중앙데일리

Old Hangeul letters shed light on early Joseon marriages

The letters also indicate that the women clearly had the decision-making power in most households

June 05,2012
Letter Na Sin-geol wrote to his wife as he went to his job in Hamgyeong (early 16th century).
In faraway posts on fierce battlefields fighting off the Japanese, the husbands of the Joseon era (1392-1910) reached out for a brush and wrote to their wives.

They had a lot to ask about.

Are the servants acting obedient and staying away from trouble? How was the child’s first birthday party and what did he pick in doljabi [where the child is supposed to choose from an array of items like cash, pens and thread, each symbolizing wealth, intelligence and longevity]?

Being from noble families, they usually wrote in Chinese characters with their colleagues, but they wrote in Hangeul - the Korean alphabet - to their wives, who were discouraged from learning Chinese characters in the male-dominated society.

With recent news of a restoration of a Hangeul letter that Na Sin-geol (estimated to have lived between the mid-15th century and early 16th century) wrote to his wife of the Sinchang Maeng clan, Hangeul letters exchanged between the husbands and wives of the Joseon time are emerging under a clearer light.

The letter by Na - thought to be written in the early 16th century - is the oldest Hangeul letter to be found in Korea, providing some important clues as to how the people lived, thought, spoke and loved during that time. Before that, a letter written in 1555 was the oldest Hangeul document on record.

Letter of the wife of Lee Eung-tae upon his death (1586).
The 500-year-old letter was discovered in May of last year while Na’s descendents were moving some of their ancestors’ tombs to a new location. The National Archive of Korea announced on May 20 that it had completed the restoration and would display it at the Daejeon History Museum, slated to open in October.

Hangeul was created in 1443 and Hangeul letters written between then and the 19th century amount to around 2,500. Of them, about 1,000 are ones exchanged between husbands and wives.

Along with Na’s letter, two other letters - one written by the wife of Lee Eung-tae (1556-86) and another by Gwak Ju (1569-1617) - have also awed historians for the sweet, loving words exchanged between the husbands and wives in Confucian, conservative Joseon society where gender inequality was evident and candid expression of affection between men and women was not encouraged.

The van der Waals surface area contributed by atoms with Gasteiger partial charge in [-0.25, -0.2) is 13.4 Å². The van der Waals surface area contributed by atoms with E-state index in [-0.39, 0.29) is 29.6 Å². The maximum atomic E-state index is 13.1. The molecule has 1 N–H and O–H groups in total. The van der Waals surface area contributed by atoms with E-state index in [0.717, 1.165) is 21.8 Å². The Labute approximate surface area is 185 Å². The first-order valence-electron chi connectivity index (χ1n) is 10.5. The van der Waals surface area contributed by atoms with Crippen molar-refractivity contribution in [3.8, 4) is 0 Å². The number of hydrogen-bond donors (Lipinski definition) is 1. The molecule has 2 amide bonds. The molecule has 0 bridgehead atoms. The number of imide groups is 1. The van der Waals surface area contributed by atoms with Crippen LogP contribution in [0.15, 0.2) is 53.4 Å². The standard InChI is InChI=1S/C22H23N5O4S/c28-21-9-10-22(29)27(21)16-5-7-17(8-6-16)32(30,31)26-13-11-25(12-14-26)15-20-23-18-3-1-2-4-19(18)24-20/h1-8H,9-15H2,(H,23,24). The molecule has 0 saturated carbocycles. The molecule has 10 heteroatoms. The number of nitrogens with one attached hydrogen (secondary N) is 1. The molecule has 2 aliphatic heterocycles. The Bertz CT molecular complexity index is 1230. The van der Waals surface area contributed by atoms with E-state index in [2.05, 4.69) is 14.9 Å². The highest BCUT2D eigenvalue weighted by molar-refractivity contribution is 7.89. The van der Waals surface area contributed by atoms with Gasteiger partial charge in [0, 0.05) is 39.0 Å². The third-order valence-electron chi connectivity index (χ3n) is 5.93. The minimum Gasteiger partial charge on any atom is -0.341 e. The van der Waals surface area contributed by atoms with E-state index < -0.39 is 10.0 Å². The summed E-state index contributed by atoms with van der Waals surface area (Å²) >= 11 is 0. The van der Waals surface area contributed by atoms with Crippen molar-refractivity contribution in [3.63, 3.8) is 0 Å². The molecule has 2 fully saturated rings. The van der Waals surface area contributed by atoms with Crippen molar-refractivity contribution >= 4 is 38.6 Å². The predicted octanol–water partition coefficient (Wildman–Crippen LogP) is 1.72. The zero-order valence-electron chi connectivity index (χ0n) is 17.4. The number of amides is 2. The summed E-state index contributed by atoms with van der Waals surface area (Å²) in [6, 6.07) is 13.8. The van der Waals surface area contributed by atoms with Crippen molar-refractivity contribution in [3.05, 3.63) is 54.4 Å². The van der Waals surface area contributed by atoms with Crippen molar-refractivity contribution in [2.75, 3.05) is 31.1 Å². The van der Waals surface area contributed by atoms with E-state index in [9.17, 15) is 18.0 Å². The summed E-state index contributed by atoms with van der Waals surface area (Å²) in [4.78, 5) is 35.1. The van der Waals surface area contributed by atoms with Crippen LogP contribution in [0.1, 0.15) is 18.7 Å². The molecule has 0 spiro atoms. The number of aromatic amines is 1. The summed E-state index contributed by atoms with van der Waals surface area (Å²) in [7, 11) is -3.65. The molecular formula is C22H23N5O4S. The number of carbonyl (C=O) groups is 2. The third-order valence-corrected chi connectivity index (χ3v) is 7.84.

Na worked as a soldier, and he lamented in his letter how he had been away from home too long. “I wanted to go home and see everyone - my mother and our baby, but I couldn’t. It is very regrettable and sad,” he wrote. He added that he was sending face powder for his wife - a very precious item of the time imported from abroad - and tells her to stay well and healthy with his mother and their baby.

A letter Gwak Ju wrote to his wife while she was in her parents’ home to give birth to their child (early 17th century).
Gwak, meanwhile, was dying to know how his wife was doing as she stayed at her parents’ home to give birth to their children. He wrote to her on a near-daily basis. “I send you some medicine, but wait for me. When I get there, I will decoct it for you,” he wrote in one letter. “Don’t be saddened even if you have another girl,” he assured her in another. Ancient society preferred boys, since they could carry on the family name and hold rituals for their ancestors.

“You can tell from these letters that the men of Joseon aristocrats treated their wives with much courtesy. They were devoted and kind,” said Baek Du-hyeon, professor of Korean language and literature at Kyungpook National University.

Also, in the letter written by the wife of Lee Eung-tae, she wholeheartedly grieves the untimely death of her husband. “I just cannot live without you. I just want to go to you,” she wrote. Please look at this letter and tell me in detail in my dreams. [...] Look closely and talk to me.”

The letters also indicate that the women clearly had the decision making power in most of household affairs.

“Many of the letters are concerned with care of the servants and farm work. And they show how it was not unusual for the wives to handle all the household matters,” said Bae Yeong-hwan, professor of Korean language and literature at Seowon University who translated Na’s Hangeul letter.

Also interesting is the pronoun they used to refer to each other: janae, an archaic form of the modern jane, which means “you” in Korean.

“The husbands and wives of Korea between the 16th and 17th centuries both called each other ‘you,’” said Professor Hwang Mun-hwan of the Academy of Korean Studies. He added that other signs in the linguistics indicate equal status within couples. Hwang studied more than 700 Hangeul letters of the times.

He also notes how manura - a Korean word referring to wives but with a slightly condescending connotation - used to be the most honorary term for wives during the Joseon era. “Manura is an evolved version of manora - which was a title for the wives of the royal court,” Hwang said, referring to some letters from the royal families.

By Lee Yeong-hee, Kim Hyung-eun [hkim@joongang.co.kr]



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